No sense in kicking yourself for leaping before you look, that’s in the past. (Unless you want to consider annulment, maybe?) But the government does in many ways consider you a financial unit now, so it’s up to you to determine internal splits and boundaries if you want them.

For what it’s worth, my husband and I do “yours, mine, and ours”. Our pay is very similar, so we contribute equal amounts to joint accounts for joint goals (rent, groceries, car, house DP savings) but anything above that is our personal discretionary funds. We file jointly and generally have aligned ideas about money; we both paid off about 25k in student loans and are debt free now. It’s not the only way, though; a married couple I know wrote each other checks (like on paper) for mortgage and bills with 2 kids in the house (together about 8 yrs at that point). Point is the finances part has to align with how your relationship works overall.


Philosophically, being financially independent from each other as long as we are both able to support ourselves is important to us. (Clearly things would change if we were not able to do that.) We’re 34 and 39 and we’ve made a lot of very large financial decisions independently and are now dealing with those, so I would never want her to have any responsibility for say, my choice to go to grad school (it was my choice and my risk to take, I didn’t consult her going into it), and I wouldn’t want to be responsible for her student loans either. We have pretty different priorities in regards to money and I know that combining finances wouldn’t be a good thing for our relationship. So I am very clear on that, no hesitation about it. We split the rent, we don’t have cars, we buy our own groceries and share food when it’s convenient. I just…want my Lifetime Learning Tax Credit!


Which costs more to lose? I don’t think you can decide anything until you know. IMO you’re running into a problem of separate finances, which means you need to establish your own rules about who helps who, when, and to what extent. It’s tricky because on one hand you want to preserve financial autonomy but you also aren’t actually independent in reality.

I think having a set of ideals for dealing with these issues might help, like galliver suggested, because things like this will come up again. What happens if one of you gets fired and can’t find a job for 8 months? Will the other person help or not, how much, for how long? Does the helped party now owe the other party that money back? Or is it a gift? What if one of you gets hit with a huge bill, or one of you starts making 3 times what the other makes and wants a more expensive apartment. You are financially intertwined to an extent no matter what, because your lives are intertwined, so I think coming up with an ethos that is very directive (not just philosophical but, I will help you up to $10k, etc.) is a good idea if you want to go this route.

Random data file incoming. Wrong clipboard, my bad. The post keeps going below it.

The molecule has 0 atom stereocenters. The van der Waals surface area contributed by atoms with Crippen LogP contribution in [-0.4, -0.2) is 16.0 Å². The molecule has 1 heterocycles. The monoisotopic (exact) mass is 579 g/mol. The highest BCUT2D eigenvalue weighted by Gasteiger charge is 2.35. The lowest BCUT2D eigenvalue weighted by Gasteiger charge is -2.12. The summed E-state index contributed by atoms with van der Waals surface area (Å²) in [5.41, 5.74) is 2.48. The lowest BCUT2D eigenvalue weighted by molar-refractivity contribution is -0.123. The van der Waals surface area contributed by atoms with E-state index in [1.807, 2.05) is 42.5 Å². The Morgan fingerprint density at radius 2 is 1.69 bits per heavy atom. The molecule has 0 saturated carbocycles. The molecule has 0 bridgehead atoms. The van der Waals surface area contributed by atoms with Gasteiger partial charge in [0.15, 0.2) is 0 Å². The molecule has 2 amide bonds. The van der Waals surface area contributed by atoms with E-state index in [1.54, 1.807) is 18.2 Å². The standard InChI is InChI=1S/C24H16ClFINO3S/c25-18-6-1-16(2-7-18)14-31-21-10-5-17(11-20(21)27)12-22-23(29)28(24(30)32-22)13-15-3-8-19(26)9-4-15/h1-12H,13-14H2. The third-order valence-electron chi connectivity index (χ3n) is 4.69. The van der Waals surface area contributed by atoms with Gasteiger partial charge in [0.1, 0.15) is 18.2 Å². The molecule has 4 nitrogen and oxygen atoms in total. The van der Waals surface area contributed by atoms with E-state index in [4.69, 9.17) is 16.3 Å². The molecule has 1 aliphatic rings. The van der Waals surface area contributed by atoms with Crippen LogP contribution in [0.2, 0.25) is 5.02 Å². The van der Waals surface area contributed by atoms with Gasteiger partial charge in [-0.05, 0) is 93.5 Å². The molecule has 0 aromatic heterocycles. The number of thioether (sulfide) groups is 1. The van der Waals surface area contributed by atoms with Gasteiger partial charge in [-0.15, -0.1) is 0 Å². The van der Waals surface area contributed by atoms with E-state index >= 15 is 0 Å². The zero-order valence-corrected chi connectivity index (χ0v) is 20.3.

Well it depends if you count the increased student loan payment as “losing” or not. I mean, it would actually lead to the loan being paid off quicker, leading to a benefit for her if I was the one paying the extra, which I would likely have to be.


Sorry clicked too soon! And that’s a good point on the loan. Would you be comfortable paying that difference?

We filed jointly but kept our finances separate for about 10 years. No student loans to consider: my way was paid as I went and DH had a vet credit. We had a notebook where we kept track of the joint expenses: rent, food, car payment, insurance, etc. We’d pay from either account and write down the payments. When we got to where DH was making 3x what I was it got more difficult to keep the payments even, so we adjusted what I owed. It ended up that I got money in slugs and DH made more income, so for a while I paid for the extras and he paid the day to day bills. It worked for us.

I think if it was a small increase that I could easily pay out of the Lifetime Learning Tax Credit and then have plenty left over, then I think that would be fine. If it was significant…I don’t know. I am going to have my own student loans to worry about once I graduate my master’s program, and I do make more money than her, but I still don’t make a TON of money (and the fact that I make more money than her is related to the fact that I am pursuing a master’s degree that is costing me money).

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ugh, i’m in the same camp, but like seemingly even more confusing because I am phased out of a ton of stuff (like even IRA contributions due to my spouse’s income) and we have like 7 businesses between us but are financially separate.